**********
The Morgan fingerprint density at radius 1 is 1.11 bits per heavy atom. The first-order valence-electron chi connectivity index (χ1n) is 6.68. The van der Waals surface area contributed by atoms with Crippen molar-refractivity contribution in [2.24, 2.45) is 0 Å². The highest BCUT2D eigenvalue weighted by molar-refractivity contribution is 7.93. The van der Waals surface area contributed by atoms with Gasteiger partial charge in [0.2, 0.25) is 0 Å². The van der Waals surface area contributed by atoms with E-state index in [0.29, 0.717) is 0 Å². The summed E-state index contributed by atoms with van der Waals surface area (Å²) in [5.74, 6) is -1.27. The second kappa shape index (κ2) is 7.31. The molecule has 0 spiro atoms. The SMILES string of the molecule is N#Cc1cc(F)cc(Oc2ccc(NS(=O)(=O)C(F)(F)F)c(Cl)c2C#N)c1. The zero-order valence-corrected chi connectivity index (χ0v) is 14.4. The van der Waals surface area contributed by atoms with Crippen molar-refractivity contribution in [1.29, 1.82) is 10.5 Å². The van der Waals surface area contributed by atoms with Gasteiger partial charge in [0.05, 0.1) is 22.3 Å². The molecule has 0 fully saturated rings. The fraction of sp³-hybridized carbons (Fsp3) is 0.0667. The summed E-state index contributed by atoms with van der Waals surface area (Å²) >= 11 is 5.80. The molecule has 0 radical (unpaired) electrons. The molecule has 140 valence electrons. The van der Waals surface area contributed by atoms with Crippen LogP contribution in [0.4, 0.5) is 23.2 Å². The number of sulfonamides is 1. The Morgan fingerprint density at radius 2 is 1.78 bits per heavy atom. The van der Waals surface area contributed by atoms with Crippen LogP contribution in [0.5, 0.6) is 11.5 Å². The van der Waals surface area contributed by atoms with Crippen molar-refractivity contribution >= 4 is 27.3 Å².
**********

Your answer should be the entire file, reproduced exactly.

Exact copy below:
The Morgan fingerprint density at radius 1 is 1.11 bits per heavy atom. The first-order valence-electron chi connectivity index (χ1n) is 6.68. The van der Waals surface area contributed by atoms with Crippen molar-refractivity contribution in [2.24, 2.45) is 0 Å². The highest BCUT2D eigenvalue weighted by molar-refractivity contribution is 7.93. The van der Waals surface area contributed by atoms with Gasteiger partial charge in [0.2, 0.25) is 0 Å². The van der Waals surface area contributed by atoms with E-state index in [0.29, 0.717) is 0 Å². The summed E-state index contributed by atoms with van der Waals surface area (Å²) in [5.74, 6) is -1.27. The second kappa shape index (κ2) is 7.31. The molecule has 0 spiro atoms. The SMILES string of the molecule is N#Cc1cc(F)cc(Oc2ccc(NS(=O)(=O)C(F)(F)F)c(Cl)c2C#N)c1. The zero-order valence-corrected chi connectivity index (χ0v) is 14.4. The van der Waals surface area contributed by atoms with Crippen molar-refractivity contribution in [1.29, 1.82) is 10.5 Å². The van der Waals surface area contributed by atoms with Gasteiger partial charge in [0.05, 0.1) is 22.3 Å². The molecule has 0 fully saturated rings. The fraction of sp³-hybridized carbons (Fsp3) is 0.0667. The summed E-state index contributed by atoms with van der Waals surface area (Å²) >= 11 is 5.80. The molecule has 0 radical (unpaired) electrons. The molecule has 140 valence electrons. The van der Waals surface area contributed by atoms with Crippen LogP contribution in [0.4, 0.5) is 23.2 Å². The number of sulfonamides is 1. The Morgan fingerprint density at radius 2 is 1.78 bits per heavy atom. The van der Waals surface area contributed by atoms with Crippen LogP contribution in [0.5, 0.6) is 11.5 Å². The van der Waals surface area contributed by atoms with Crippen molar-refractivity contribution >= 4 is 27.3 Å².